We make the Deviled Eggs but slice the white part crossways instead of lengthwise and use the original foam egg container as the transport/serving dish. - Seaduction
Not a great idea. 98 % of egg shells have salomonella when they are collected. You are banking on that they have washed and sterilzed the outer shell. This is similar to the salmonella outbreak related to cantalopes...its whats on the skin getting everyone sick as they get the bacteria on the cutting board when the skin it and cutt up the flesh and then do not raise the temp over 165 degrees,
As far as mayo, right now there is a 12 page discussion on another Sailboat forum.
Mayo in a jar is far different from mayo in a tube. The bacteria which gets introduced is not just from utelsils, but is also in the air. It needs a medium to grow, usually of protein. Since no air will be introduced into the tube...thats fairly safe, but a jar inheretly has open space filled with air. Thats why most things need to be refrigerated after opening, but are ok stored on the self. Some of the "atmosphere" in these jards ( if its not a vacu,) may be a modified atmosphere.
Almost all of the bacteria which make you sick, salamonella, e coli, listeria, shigella etc, are not noticeable in food and have nothing to do with the slimy ness or mold on food, and they have nothing to do with the spoilage of food which was referred to above.
Many people claim they have never gottten sick from eggs, mayo no refrigerated after opening, peanut butter and they have been leaving it out. Thats has absolutely nothing to do with future bacterial incidents. You can speed down a stretch of road 99 times and never get caught, but the 100th time if a cop is there..you get the ticket. I would rather err on the side of safety and not make the one time you did get sick when you were 1200 miles off the East Coast, 10 days from land or a hospital. Why risk it. bacteria grows best in high proteinitems. It needs moisture, oxygen ( except botulism), time, temperature, the correct acidity ( commercial mayo has an increased acidity to help as a barrier). Food borne illness also affects nore easily the old, the very young, and those with compromised immunities far greater. What may give me the runs may kill someone one antibiotics or with diabetes.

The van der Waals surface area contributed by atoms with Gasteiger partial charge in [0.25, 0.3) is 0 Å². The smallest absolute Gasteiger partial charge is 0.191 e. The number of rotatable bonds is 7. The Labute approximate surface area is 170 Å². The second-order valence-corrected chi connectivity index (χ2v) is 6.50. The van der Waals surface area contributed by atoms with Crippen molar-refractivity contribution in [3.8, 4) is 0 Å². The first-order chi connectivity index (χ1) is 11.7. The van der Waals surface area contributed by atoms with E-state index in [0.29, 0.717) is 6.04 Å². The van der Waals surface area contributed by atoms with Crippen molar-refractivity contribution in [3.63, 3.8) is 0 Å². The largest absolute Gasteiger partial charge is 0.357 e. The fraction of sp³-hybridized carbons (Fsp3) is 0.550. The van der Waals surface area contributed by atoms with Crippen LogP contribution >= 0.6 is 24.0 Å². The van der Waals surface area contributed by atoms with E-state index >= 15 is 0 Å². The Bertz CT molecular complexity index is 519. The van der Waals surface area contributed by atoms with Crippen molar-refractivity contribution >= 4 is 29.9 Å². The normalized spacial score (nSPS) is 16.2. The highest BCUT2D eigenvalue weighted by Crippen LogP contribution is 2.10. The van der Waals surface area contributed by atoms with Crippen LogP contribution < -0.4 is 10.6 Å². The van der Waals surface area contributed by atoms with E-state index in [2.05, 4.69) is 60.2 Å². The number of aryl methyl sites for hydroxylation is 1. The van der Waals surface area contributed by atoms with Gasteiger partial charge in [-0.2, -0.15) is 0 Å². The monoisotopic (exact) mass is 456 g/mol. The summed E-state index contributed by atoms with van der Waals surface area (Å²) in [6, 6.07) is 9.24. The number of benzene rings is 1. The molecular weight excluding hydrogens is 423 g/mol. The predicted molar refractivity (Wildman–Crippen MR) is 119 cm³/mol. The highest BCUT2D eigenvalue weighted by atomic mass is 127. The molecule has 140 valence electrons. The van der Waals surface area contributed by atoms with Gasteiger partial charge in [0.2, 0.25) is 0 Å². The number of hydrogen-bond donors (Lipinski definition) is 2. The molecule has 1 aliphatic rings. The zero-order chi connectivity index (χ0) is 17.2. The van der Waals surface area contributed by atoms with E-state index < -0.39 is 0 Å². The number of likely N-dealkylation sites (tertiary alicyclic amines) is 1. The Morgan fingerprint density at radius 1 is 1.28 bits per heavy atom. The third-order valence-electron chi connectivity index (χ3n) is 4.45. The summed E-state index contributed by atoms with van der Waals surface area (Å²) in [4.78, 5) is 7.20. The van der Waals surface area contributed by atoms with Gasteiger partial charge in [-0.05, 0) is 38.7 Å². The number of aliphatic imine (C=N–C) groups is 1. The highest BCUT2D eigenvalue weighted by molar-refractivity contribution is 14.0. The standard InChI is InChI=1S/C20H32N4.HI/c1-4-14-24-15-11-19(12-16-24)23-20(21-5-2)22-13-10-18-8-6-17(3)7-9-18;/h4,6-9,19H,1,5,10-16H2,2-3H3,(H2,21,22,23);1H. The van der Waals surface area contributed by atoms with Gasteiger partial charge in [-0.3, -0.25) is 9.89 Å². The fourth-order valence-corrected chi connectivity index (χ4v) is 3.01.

Heat kills most bacteria thats why there are minimum internal cooking temperatures ( related to time) for most meats ( ie polutry 165 degrees for 10 seconds) reheats 165 degrees etc, however it must be noted it is not always the bacterial which can cause you to get sick. In some foodborne illnesses you can kill the bacteria with the proper temperature, but it has already produced a toxin ( poison) which then gets you sick. Food handling is a very important part of cruising and long distance sailing. Leftover must be treated very carefully and cooled quickly so as nokt to promote bacteria growth. The militray throws out almost all excess food from meals for this reason ( early in my career when I trained chefs who had been in the military I had to break them of this habit as it was wastefull). I understood why they did it though as they didnt want to risk gettibng a whole diviosn of fighting soilders sick because of not handling food correctly so they couldnt fight.
In terms of killing bacteia on dishes there are oinly two methods. Temeprature - commercial restaurants and your home dishwasher rinse temperatire must be over 180 degrees F. ( BTW soap works best between 130 and 150 degrees) and Chemicals_ tghis would be a solution of sanitizer to use after washing and rinseing dishes. The sanitizer must be in a correct concentration to work ( most are iodine or quantranery solutuions). If it is too strong it can be a poison. Then the dishes must be air dried.